Located a short ride by bus or taxi from Narita Airport, the town of Tako, population 15,000, offers transit passengers and other visitors an escape from the monotony of the airport lounge or the hubbub of Tokyo. Similar rural scenes to those in Tako can be found in countless valleys and agricultural plains across Japan, yet most visitors from overseas miss out on this experience when they stick to the well-worn tourist destinations of Tokyo, Kyoto, and other large cities. Explore the countryside of Tako and you’ll see another side of Japan.
Surely there’s no better way to explore Japan’s countryside than by e-bike. Lazily pedaling along the narrow dirt roads between rice fields, cruising along the paved paths above the riverbank—where gorgeous hydrangeas bloom in June—and feeling a small thrill whenever the electric motor gives a sudden speed boost—who wouldn’t feel relaxed out here? Stop and start whenever you like, going at your own pace. There are plenty of opportunities for social media-worthy snapshots, whether they take the form of huge koi-nobori carp streamers blowing in an April breeze, bright green rice fields in summer, or the majestic bell tower of a centuries-old temple.
Electric bicycles can be rented at Tako Ajisai-kan, the “roadside station” that serves as a rest stop and central facility for visitors. The cost for rental is a mere 500 yen at time of writing, and the bicycles can be used for an unlimited time, just as long as you return them by 5pm on the day of rental. The rental location is also convenient, with buses from the airport stopping just across the street, and a store and restaurant with various lunch options.
If time allows, be sure to head uphill to 700-year-old Nichihon-ji, an unassuming yet important Buddhist temple of the Nichiren school that once served as a learning center for monks. (If the mention of “uphill” sounds discouraging, remember that you’re on an e-bike! Just give the pedals a little extra push when needed and you’ll find yourself conquering the hill with minimal effort.) The path leading up to the temple buildings is lined with large Japanese cedars that provide welcome shade in the warmer months, and here among the trees grow literally thousands of hydrangea that bloom in pretty shades of blue, pink, purple and white in early summer (usually late-May to late-June). Nichihon-ji has earned the nickname “Ajisai Temple,” after the Japanese word for hydrangea.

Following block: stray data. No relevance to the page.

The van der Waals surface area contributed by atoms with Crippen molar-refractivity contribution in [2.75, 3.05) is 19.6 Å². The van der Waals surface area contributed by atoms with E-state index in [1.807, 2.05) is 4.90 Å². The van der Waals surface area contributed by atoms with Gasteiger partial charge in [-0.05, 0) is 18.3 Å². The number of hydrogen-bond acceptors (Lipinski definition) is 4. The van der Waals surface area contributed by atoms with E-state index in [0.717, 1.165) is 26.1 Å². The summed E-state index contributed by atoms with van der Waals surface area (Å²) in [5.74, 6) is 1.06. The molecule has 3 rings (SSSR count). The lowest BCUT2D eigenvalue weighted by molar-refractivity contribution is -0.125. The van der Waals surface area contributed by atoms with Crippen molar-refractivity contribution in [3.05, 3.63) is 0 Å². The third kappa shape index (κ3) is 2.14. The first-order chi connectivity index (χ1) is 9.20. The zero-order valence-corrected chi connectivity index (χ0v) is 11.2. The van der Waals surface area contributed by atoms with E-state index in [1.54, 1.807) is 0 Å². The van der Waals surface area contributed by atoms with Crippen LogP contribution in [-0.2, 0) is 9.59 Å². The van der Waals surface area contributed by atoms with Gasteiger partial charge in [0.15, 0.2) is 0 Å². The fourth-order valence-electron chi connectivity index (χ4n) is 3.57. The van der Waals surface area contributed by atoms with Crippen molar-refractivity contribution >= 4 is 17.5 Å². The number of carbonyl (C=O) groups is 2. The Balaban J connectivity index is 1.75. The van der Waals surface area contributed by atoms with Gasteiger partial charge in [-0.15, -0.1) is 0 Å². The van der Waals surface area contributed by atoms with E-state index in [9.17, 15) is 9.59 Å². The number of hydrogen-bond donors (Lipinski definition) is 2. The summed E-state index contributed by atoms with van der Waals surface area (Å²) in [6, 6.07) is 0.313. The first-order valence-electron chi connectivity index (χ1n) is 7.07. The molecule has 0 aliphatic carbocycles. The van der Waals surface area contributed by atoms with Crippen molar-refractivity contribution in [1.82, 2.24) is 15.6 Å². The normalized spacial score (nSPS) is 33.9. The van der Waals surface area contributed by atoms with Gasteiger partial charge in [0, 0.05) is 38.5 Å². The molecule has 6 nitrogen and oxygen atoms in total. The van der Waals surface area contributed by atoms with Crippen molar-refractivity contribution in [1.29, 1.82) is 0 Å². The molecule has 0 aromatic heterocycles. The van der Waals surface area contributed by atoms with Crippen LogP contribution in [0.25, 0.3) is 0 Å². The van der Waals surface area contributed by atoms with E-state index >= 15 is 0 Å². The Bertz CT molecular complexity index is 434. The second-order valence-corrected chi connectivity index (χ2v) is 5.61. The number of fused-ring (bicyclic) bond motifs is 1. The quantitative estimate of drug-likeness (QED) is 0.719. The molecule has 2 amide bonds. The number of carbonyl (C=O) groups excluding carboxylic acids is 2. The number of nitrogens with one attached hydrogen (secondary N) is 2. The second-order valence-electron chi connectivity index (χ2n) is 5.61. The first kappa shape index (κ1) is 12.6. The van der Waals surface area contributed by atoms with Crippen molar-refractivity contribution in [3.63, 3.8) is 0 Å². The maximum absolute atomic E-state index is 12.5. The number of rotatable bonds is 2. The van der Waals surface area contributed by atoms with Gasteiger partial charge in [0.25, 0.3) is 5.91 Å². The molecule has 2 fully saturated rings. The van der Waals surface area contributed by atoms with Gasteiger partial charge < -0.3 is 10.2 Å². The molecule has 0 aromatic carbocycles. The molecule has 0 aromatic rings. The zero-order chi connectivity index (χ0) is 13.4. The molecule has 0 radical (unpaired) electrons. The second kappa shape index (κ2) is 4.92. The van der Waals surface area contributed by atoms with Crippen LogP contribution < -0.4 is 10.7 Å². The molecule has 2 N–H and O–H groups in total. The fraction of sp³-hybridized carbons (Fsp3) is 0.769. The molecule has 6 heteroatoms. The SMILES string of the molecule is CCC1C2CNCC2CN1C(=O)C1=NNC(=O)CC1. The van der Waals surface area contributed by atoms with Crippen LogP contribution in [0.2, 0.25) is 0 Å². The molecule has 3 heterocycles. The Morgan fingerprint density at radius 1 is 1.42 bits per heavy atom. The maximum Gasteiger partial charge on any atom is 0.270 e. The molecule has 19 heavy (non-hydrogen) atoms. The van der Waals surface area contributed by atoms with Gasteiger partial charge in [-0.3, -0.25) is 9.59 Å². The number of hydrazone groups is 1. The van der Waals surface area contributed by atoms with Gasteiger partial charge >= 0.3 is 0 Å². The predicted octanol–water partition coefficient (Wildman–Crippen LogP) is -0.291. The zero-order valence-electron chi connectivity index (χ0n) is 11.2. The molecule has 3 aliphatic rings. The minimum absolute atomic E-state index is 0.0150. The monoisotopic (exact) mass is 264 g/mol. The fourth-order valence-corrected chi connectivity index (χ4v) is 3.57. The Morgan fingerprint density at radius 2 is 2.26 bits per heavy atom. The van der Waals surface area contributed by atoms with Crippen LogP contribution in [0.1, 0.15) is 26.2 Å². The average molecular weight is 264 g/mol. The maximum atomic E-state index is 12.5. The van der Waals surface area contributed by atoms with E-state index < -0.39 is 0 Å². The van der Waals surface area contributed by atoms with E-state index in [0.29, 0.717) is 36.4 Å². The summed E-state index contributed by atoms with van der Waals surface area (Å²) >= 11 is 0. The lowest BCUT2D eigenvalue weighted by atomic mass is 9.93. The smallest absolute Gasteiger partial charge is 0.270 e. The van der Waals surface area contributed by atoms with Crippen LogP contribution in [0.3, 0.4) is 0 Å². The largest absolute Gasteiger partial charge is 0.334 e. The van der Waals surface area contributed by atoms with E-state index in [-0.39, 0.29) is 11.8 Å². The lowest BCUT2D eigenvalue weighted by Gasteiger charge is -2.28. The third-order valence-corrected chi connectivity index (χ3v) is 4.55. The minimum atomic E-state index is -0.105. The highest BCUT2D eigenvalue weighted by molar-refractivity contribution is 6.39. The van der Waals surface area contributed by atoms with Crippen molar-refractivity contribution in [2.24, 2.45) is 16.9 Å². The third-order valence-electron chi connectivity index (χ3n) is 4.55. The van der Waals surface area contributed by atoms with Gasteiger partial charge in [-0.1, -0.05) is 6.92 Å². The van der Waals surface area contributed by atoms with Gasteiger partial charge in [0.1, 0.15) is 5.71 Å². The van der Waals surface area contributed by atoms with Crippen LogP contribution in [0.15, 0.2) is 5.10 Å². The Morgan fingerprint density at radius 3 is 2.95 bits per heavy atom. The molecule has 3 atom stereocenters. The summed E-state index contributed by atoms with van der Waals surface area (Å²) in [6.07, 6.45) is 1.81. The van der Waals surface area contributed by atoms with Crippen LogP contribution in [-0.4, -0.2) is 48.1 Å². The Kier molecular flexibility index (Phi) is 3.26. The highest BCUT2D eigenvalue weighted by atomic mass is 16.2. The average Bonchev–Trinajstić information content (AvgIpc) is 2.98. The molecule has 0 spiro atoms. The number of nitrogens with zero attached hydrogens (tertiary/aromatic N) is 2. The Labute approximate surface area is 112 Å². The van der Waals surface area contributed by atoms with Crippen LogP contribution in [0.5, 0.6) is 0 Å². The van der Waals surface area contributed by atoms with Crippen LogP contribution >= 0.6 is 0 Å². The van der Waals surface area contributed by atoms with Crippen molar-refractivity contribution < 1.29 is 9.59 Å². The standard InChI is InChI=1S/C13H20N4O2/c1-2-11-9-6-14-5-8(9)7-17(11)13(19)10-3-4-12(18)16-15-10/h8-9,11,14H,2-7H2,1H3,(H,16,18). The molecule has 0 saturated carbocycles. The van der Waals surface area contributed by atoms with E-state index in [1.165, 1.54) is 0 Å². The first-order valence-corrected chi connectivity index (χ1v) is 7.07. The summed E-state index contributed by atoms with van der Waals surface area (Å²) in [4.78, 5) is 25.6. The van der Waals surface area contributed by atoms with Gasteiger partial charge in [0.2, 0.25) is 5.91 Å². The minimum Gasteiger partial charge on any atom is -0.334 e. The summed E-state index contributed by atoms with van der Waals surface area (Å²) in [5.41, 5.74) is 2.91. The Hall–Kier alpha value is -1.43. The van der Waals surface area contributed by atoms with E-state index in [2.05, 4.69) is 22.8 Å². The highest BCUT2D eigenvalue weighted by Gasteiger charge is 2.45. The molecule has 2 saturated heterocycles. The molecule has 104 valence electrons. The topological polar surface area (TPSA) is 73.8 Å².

If you happen to be visiting in April, a sakura tree in the temple courtyard adds to the picturesque scenery. Even if you are not lucky enough to see the seasonal blooms, Nichihon-ji Temple is fun for another reason: they gladly give tours, showing visitors up the steep steps to the second floor and talking about the history of the temple and the daily lives of monks who came to study here. They may also give you a peak at some of the thousands of old scrolls and other documents they are in the proccess of organizing—a monumental task that is yet illustrative of this temple’s importance. All in all the tour provides a short but fascinating view into the past lives of the monks here. Although the tour is given in Japanese, if you’ve come on the Narita Airport Transit & Stay Program, your volunteer tour guide should be able to translate the essential information.
After returning your e-bike at Tako Ajisai-kan, take a look in their store, the Fureai Market, and choose something for lunch or a snack. The town of Tako is most famous for its rice, which can be found in supermarkets across Japan and is apparently used in sushi restaurants internationally as well. Whether the boasts of it being the best in Japan are true is something visitors will have to decide for themselves.
As anyone familiar with Japan will understand, one of the most popular lunch items is onigiri, or rice balls, and at the Fureai Market you can buy ones made with locally grown rice. Another quintessential Japanese food that you have to try in Tako is their dango—sweet dumplings made from rice flour, on a skewer. Other items available here include Tako rice sushi and rice crackers, drinks like sake and amazake, and even Tako’s own branded soda pop!
The casual dining area on the second floor of Ajisai-kan is a convenient place to enjoy your lunch indoors, or if the weather’s fine you can take your bento lunch out to the picnic tables, or even stretch out on the grassy riverbank. For visitors who’d prefer to sit down at a restaurant, Kitchen Tako serves healthy, inexpensive Japanese meals, including items such as pounded yamato-imo yam, and high-quality pork called “Genki-buta” (both specialties of Tako), as well as classic dishes like udon and soba.
On weekends between April and August, boat tours leave from the dock below Ajisai-kan and are a lovely way to enjoy the breeze and see the hydrangea or other flowers growing on the riverbanks.
Whatever Tako lacks in showy architecture or busy streets the town more than makes up with its relaxed country vibe, delicious down-to-earth food, and unassuming Japanese authenticity—a true rural gem within easy distance of Narita Airport.
To book a guided tour of Tako, see Tour 3.
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